Piers Morgan says Sarah Ferguson sent him a supportive text message after his 'Good Morning Britain' exit

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Piers Morgan says Sarah Ferguson sent him a supportive text message after his 'Good Morning Britain' exit
Piers Morgan said Sarah Ferguson, right, reached out to him following his morning show exit.D Dipasupil/Getty Images for Extra, Gareth Fuller/Pool/AFP via Getty Images
  • Piers Morgan said Sarah Ferguson told him to "get back out there" after his morning show exit.
  • Morgan quit "Good Morning Britain" after he was criticized for his Meghan Markle comments.
  • The former TV host said he didn't believe Markle's comments about her mental health struggles.

Piers Morgan has named Prince Andrew's ex-wife, Sarah Ferguson, as one of the royals who contacted him after his "Good Morning Britain" exit in March.

Morgan's resignation came after he stormed off the set following an on-air argument with weather presenter Alex Beresford, who condemned him for continuing "to trash" the Duchess of Sussex.

"Following discussions with ITV, Piers Morgan has decided now is the time to leave 'Good Morning Britain,'" ITV said in a statement on March 9. "ITV has accepted this decision and has nothing further to add."

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Morgan wrote in his Daily Mail column on April 10: "Not all Royal duchesses were as thrilled as Meghan 'Pinocchio' Markle to see me leave GMB."

He then added that Sarah, Duchess of York texted him to say: "People have said how much they miss your morning joy and humor."

"Get back out there," she reportedly added.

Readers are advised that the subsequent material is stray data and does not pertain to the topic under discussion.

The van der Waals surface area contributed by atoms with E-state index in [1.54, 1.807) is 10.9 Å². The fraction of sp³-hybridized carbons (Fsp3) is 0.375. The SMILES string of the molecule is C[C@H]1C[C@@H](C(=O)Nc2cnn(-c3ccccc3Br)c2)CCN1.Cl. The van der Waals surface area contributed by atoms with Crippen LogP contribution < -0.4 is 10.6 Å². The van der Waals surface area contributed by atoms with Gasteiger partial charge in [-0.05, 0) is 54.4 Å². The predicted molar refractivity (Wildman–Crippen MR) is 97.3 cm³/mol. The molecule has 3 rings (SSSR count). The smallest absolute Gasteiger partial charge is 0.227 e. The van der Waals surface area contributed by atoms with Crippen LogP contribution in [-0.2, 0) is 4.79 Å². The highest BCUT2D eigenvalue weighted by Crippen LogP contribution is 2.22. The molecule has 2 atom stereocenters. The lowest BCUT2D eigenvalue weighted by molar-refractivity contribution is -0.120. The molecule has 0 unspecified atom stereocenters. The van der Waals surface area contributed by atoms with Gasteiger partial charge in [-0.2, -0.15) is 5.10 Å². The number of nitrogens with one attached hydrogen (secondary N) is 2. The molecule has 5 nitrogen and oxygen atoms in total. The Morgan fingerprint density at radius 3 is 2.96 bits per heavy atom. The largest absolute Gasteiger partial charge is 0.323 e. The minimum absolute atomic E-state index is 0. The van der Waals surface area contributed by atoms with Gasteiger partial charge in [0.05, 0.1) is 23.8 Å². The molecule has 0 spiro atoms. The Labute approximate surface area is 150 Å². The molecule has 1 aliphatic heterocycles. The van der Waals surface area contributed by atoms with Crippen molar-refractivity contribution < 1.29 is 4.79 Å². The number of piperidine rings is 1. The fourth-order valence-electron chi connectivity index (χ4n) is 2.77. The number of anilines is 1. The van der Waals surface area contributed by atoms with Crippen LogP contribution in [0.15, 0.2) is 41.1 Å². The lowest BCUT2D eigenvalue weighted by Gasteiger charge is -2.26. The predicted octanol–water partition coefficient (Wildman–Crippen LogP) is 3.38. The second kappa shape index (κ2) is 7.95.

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This comes after Morgan previously said that several members of the royal family had shown their support following his criticism of Markle.

Speaking to the "Extra" host Billy Bush earlier this month, Morgan said: "I've had some messages communicated to me on behalf of several members of the royal family."

When Bush asked whether Morgan had received support from "upper-level people," he responded: "I'm not going to go into who it was. But what I would say is, gratitude that somebody was standing up."

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Ferguson, who attended Markle and Harry's royal wedding in 2018, previously said that she feels empathy for the duchess.

Ferguson told Vogue in 2019 that she has "been in Meghan's shoes, and I still am."

"There's always a twist of negativity and it just gets so sad and tiring; it's hard and mean. I abhor bullying and I feel desperately sorry for the pain they must be going through because I've been through it," she added.

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The Duchess of Sussex said during her Oprah interview that Ferguson taught her how to curtsy before she met the Queen for the first time.

Morgan was vocal about his disapproval of Markle and Prince Harry's interview with Oprah Winfrey in the week leading up to his exit from "Good Morning Britain."

In one instance, the former morning host said he didn't believe Markle's claims that Buckingham Palace refused to provide help when she experienced suicidal thoughts as a working royal.

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"Who did you go to? What did they say to you? I'm sorry, I don't believe a word she said, Meghan Markle. I wouldn't believe it if she read me a weather report," Morgan said.

The UK broadcasting company Ofcom said it had received more than 41,000 complaints over his comments.

Representatives for Sarah Ferguson did not immediately respond to Insider's request for comment.

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